If the bureau has “an officer that is using low-level primary violations such as an expired registration tag, such as window tinting, and the demographic of the motorist he’s stopping 20 out of 20 times is a Black male from the age of 20 to 28, now it gives us data to determine whether that single officer is participating in bias-based policing,” or is just assigned to an area in which demographics and violent crime patterns would explain such a finding, Scirotto said.

IAPro BlueTeam has been used to track police interactions with an eye to race in cities including Dallas and San Bernardino, Calif.

“It will give us the measurables that I think are important to ensure that our officers are acting in a fair and equitable way, consistently across the board in all interactions,” he said.

Jones added that another key is emphasizing alternatives to enforcement.

“We believe there are more innovative ways to address some of these traffic citations outside of having police stop people and give them hefty fees, and then having them get hefty fees and fines through traffic court,” she said.

She pointed to low-cost initiatives by organizations to fix problems that lead to secondary violations, like AAA hosting events to replace illegible license plates.

Jones said that after the ordinance was passed, she saw people getting their vehicle issues fixed to become compliant with the law, without having to worry about being pulled over on the way to the repair shop. “We understand that people are literally just trying to survive, they're not really trying to cause harm through traffic.”

Amid potential repercussions, advocates move forward

Fisher, Jones and Scirotto agree on the need for more clarity regarding the city’s traffic stop practices.

While Scirotto is not opposed to the ordinance in principle, he said it has caused confusion — even within the bureau — about what will or won’t result in a traffic stop.

“It may be that the messaging seems to be confusing, both publicly and internally,” he said. “We probably need to work on that messaging again, so if we're going to reenact this ordinance, we have a messaging plan to support it.”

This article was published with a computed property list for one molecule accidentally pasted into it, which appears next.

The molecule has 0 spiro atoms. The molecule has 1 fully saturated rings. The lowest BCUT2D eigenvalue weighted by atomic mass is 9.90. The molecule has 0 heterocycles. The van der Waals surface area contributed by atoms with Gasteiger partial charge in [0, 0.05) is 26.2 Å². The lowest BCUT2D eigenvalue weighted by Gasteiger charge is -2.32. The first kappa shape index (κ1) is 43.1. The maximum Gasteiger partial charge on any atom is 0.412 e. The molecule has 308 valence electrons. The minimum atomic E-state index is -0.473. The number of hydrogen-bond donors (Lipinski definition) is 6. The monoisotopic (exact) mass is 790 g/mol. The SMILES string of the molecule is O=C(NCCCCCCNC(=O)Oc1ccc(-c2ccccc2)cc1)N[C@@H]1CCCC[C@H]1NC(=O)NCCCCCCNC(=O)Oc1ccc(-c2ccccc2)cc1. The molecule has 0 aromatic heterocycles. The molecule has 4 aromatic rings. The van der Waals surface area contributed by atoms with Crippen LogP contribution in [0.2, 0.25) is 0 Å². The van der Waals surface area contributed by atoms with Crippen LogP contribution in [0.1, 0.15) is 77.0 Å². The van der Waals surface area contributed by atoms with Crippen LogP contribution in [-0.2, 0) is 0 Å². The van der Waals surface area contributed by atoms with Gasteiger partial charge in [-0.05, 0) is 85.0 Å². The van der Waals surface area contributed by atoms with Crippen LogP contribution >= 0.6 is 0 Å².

Pittsburgh Police Chief Larry Scirotto, wearing a police uniform, stands for a portrait at Pittsburgh Police Headquarters on the North Side in front of boxes and filing cabinets on Monday, July 15, 2023.
Pittsburgh Police Chief Larry Scirotto stands for a portrait at Pittsburgh Police Headquarters on the North Side on Monday, July 15, 2023. (Photo by Quinn Glabicki/Rtvsrece)

Scirotto said he’s also concerned about the potential effects of any ordinance that bars enforcement of some sections of the state’s vehicle code.

In April 2022, the month the legislation was put into effect, the Pennsylvania Law Enforcement Accreditation Commission [PLEAC] sent city officials a letter warning of the repercussions of not fully complying with the state’s accreditation program and standards.

The commission is expected to hold a hearing later this month that will then lead to a vote on whether to provide a waiver for the bill or revoke the bureau’s accreditation. PLEAC will also rule on Philadelphia’s similar ordinance on which Pittsburgh’s is based.

“The ordinance would be in direct conflict with the police bureau’s accreditation status,” said the chief. “And so that is a decision that now our community, City Council and the mayor's office must determine which one is more important” — the ordinance or accreditation.

While accreditation is voluntary, it serves to increase the department's legitimacy among the public by setting standards for it to maintain.

Community advocates are pushing ahead with a draft of new traffic stop legislation. Fisher said the 2021 bill didn’t go far enough.

She and Jones, working alongside the American Civil Liberties Union of Pennsylvania and the Hear Foundation, are proposing a new version of the legislation to City Council. PDAP, which shared data with Rtvsrece for this story, provided some feedback to the group regarding traffic stop data collection.

The original bill listed offenses for which officers couldn’t stop drivers, creating confusion over what truly counted as a secondary stop. A new bill may instead specify violations for which motorists can be pulled over, leaving out minor offenses that do not pose a direct threat to public safety, according to Fisher.

“There are so many things that have to be reformed, and this is really just a first step and a series of steps that people are working on,” Jones said. “It's creating a better way to represent and advocate for people and to build a community so people are able to feel safe and secure when they're traveling.”

Elizabeth Szeto is a data storytelling intern at Rtvsrece and can be reached at elizabeth@rtvsrece.com.

Rich Lord contributed.

This story was fact-checked by Sean Lord.

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Elizabeth Szeto is a junior at Carnegie Mellon University majoring in statistics and machine learning and minoring in human-computer interaction. Originally from the Bay Area, Elizabeth is excited to learn...